Since becoming assistant secretary of state for economic and business affairs in 2009, Jose W. Fernandez has crisscrossed the globe to promote entrepreneurship and work on topics as diverse as the final details of free trade deals with Colombia, Panama and South Korea, energy security, and combating terrorist financing.
Next Wednesday, he’ll leave office to return to his New York practice in international corporate law, mergers and acquisitions, investments and emerging markets. But even during his final days at the State Department, he’s still traveling.
Recently he flew to El Salvador, then to Mexico to take part in the first U.S.-Mexico High Level Economic Dialogue on Sept. 19-20. The annual meeting of cabinet-level officials seeks to elevate economic issues between the two countries to the same priority as security issues. One of his last official trips was a meeting with European officials to see if they could find common ground in U.S. and European efforts to improve worker safety in garment factories in Bangladesh; he’ll also attend a meeting of the United Arab Emirates Dialogue on Tuesday. “This is something I started because little UAE imports as much U.S. merchandise as all of India,” he said.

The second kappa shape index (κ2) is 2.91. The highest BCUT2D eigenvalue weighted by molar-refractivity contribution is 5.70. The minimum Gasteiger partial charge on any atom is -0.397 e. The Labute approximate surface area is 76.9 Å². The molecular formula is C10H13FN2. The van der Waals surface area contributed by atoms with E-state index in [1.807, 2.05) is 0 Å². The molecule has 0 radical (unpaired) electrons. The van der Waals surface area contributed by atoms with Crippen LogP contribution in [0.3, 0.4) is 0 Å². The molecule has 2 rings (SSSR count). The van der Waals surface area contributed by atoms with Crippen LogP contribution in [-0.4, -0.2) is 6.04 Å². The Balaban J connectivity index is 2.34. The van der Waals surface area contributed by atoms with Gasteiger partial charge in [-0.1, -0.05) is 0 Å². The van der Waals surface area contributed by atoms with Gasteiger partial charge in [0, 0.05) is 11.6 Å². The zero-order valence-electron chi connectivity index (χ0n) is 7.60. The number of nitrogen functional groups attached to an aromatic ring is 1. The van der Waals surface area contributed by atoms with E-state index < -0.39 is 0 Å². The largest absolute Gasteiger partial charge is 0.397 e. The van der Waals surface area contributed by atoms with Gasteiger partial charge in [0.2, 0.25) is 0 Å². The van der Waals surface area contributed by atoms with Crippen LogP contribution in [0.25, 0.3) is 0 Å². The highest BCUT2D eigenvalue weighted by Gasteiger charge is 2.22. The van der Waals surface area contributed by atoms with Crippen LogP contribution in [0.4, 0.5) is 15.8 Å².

En route to El Salvador earlier this month, Fernandez, 58, stopped by the Miami Herald to reflect on his time with public service.
Q. All told, what has been your experience in government service?
It sounds trite, but it’s been a privilege — you know from Day One it is a finite privilege — to have the ability to get an idea and implement it and work with these people you admire such as President [Barack] Obama and Secretaries [Hillary] Clinton and [John] Kerry and do things you always wanted to do and to have the ability to work with other countries to promote more jobs for women and to deal with ways for countries to collect more revenue so they can pay for education. It’s been the experience of a lifetime.
Q. How many countries have you visited?
Maybe 60 or 70. I cover the world in this job. I spent a lot of time in the Middle East because of the Arab Spring. Even before the Arab Spring, at the urging of Secretary Clinton, we were working in North Africa. We knew we had a powder keg in some countries because of unemployment, the youth bulge and a stifled government sector.
Obviously Asia has been critical — we’ve been working in countries that we believe are part of the future, countries like Indonesia and India — and in Latin America, which is my first love.
Q. What can you really do in the Middle East when things are just so unstable politically — and also dangerous — to advance business interests in that climate?
The first thing you need to do is realize your limitations. The Middle East is not a solid bloc; there are countries in chaos, but the rest are moving along. We’ve spent time in the Gulf, quite a bit of time in Jordan, Morocco. Those are countries where our economic relations are booming. They want more U.S. investment; they want more U.S. entrepreneurs. Then you have the countries that have had turmoil such as Tunisia where I’d spent a lot of time, and Egypt and Libya, where I’ve also been a couple times, and you realize that you try and work, given your limitations on security and the like, on things you can change.